Results Section: ‘How Happy Are You?’ Web App
Next, I answered a series of thirteen questions about my personal happiness, and a few general ones about myself (age, marital status, etc.).
After submitting my answers, I was taken to my results. According to the answers I gave, I was ‘moderately happy’, falling into the same range as about 50% of the population, according to their graph (shown below).
Interestingly, according to my genetic score, I fell into the lowest third for happiness, with low confidence. I found this rather surprising, though of course – as had already been stated – environmental and lifestyle factors also play significant roles in overall happiness. Looking at another graph, I saw that while I had been placed in the lowest third, I was in its upper echelons.
I decided to explore the other web apps and features offered by Gencove and their partners. Clicking on ‘Explore Your Ancestry’ took me to an interactive map, which I could open in full screen on another tab. This map was shaded to show where my ancestors came from (shown below).
My ancestral mix was broken down into percentages. It was unsurprising to see that my ancestors came predominantly from Northern and Central Europe, accounting for 87% of my DNA. I could click on the highlighted areas to zoom in and see which populations came from there.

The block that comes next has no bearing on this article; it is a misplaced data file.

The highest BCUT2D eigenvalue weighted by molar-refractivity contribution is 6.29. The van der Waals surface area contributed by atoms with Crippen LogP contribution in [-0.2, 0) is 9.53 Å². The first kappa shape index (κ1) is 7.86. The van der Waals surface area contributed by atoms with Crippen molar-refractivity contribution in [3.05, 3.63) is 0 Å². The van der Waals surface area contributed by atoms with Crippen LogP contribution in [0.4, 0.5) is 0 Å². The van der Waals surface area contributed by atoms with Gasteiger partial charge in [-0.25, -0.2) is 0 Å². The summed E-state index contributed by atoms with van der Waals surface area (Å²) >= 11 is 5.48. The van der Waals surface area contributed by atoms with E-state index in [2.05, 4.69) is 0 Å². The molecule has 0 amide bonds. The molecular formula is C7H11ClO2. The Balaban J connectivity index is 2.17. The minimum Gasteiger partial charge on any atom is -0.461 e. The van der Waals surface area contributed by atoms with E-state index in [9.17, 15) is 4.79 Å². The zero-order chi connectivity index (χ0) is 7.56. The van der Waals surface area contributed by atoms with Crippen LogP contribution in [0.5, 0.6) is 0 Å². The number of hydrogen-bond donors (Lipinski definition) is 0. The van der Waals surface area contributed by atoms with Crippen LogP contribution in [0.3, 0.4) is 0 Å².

Though visually impressive, the information the map provided was rather vague. ‘Northern and Central Europe’ covered Belgium, the Netherlands, Switzerland, the Czech Republic (labelled “Czechia”) and half of France, among others.
There was also a ‘Friends’ section, showing whom I’d connected with on Gencove. To make me feel less lonely, I had been given two default friends: Genbot, and “Chuck” Darwin.
Exploring the Gencove marketplace again, I clicked on ‘Microbiome’, which would tell me about the bacteria and viruses living in my mouth. However, this was unavailable to me as I had not sent in a saliva kit to Gencove. There were also the Gencove ‘Sleep’ web app (which was in a similar format to ‘How Happy Are You?’) and web apps for finding relatives or connecting with friends.
I also found a link to download my raw genetic data (under ‘My Genome’). Curiously, there was a link to ‘GenePlaza’, which was another marketplace, and would require me to create another account and upload my genetic data from 23andMe. There were also links that allowed me to share my genetic data with ‘Open Humans’ and ‘YouGenomics India’. It seemed to me that all these features were rather diverse to be included under the broad banner of ‘Apps’.
Looking at ‘My Genome’, I found I could also see which web apps had access to my data, and could choose to disconnect them if I wished (shown below).
Gencove provided a fun and interesting platform to reuse my genetic data and gather more information from it. As yet, the range of web apps offered was not very extensive, but they were free and for the purposes of research, and so I hope to see them continue to grow in accuracy and comprehensiveness.
Gencove allowed me to upload my data from a range of sources, and also gave the option to purchase one of their DNA testing kits, for a competitively low price. One of the downsides to this was that not all of the web apps and features were available to me, since I chose to upload my data. Still, for a free service, Gencove’s marketplace made an interesting option for anyone looking to reuse their data.